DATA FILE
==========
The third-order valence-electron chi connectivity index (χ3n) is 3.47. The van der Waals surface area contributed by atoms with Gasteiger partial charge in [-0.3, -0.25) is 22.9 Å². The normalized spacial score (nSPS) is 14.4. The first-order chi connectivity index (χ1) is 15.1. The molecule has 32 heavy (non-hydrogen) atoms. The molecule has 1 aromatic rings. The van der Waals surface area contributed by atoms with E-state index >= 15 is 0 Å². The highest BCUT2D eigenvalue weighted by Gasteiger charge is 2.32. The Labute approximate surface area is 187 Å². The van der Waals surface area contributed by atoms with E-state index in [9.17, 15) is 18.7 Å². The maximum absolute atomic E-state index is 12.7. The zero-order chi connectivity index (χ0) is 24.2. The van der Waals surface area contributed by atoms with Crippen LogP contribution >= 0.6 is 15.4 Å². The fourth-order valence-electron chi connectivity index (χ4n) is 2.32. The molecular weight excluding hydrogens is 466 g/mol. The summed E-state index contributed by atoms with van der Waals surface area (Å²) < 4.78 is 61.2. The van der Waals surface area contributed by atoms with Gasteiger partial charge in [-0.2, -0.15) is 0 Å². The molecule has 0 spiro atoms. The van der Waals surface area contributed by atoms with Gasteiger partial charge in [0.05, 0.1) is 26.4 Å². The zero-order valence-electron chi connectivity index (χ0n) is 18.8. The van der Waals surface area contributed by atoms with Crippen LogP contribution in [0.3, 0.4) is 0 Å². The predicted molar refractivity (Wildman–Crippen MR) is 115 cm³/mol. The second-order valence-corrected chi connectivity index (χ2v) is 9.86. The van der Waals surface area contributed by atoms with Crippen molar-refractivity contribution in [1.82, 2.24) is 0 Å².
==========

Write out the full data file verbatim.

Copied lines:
The third-order valence-electron chi connectivity index (χ3n) is 3.47. The van der Waals surface area contributed by atoms with Gasteiger partial charge in [-0.3, -0.25) is 22.9 Å². The normalized spacial score (nSPS) is 14.4. The first-order chi connectivity index (χ1) is 15.1. The molecule has 32 heavy (non-hydrogen) atoms. The molecule has 1 aromatic rings. The van der Waals surface area contributed by atoms with E-state index >= 15 is 0 Å². The highest BCUT2D eigenvalue weighted by Gasteiger charge is 2.32. The Labute approximate surface area is 187 Å². The van der Waals surface area contributed by atoms with E-state index in [9.17, 15) is 18.7 Å². The maximum absolute atomic E-state index is 12.7. The zero-order chi connectivity index (χ0) is 24.2. The van der Waals surface area contributed by atoms with Crippen LogP contribution >= 0.6 is 15.4 Å². The fourth-order valence-electron chi connectivity index (χ4n) is 2.32. The molecular weight excluding hydrogens is 466 g/mol. The summed E-state index contributed by atoms with van der Waals surface area (Å²) < 4.78 is 61.2. The van der Waals surface area contributed by atoms with Gasteiger partial charge in [-0.2, -0.15) is 0 Å². The molecule has 0 spiro atoms. The van der Waals surface area contributed by atoms with Gasteiger partial charge in [0.05, 0.1) is 26.4 Å². The zero-order valence-electron chi connectivity index (χ0n) is 18.8. The van der Waals surface area contributed by atoms with Crippen LogP contribution in [0.3, 0.4) is 0 Å². The predicted molar refractivity (Wildman–Crippen MR) is 115 cm³/mol. The second-order valence-corrected chi connectivity index (χ2v) is 9.86. The van der Waals surface area contributed by atoms with Crippen molar-refractivity contribution in [1.82, 2.24) is 0 Å².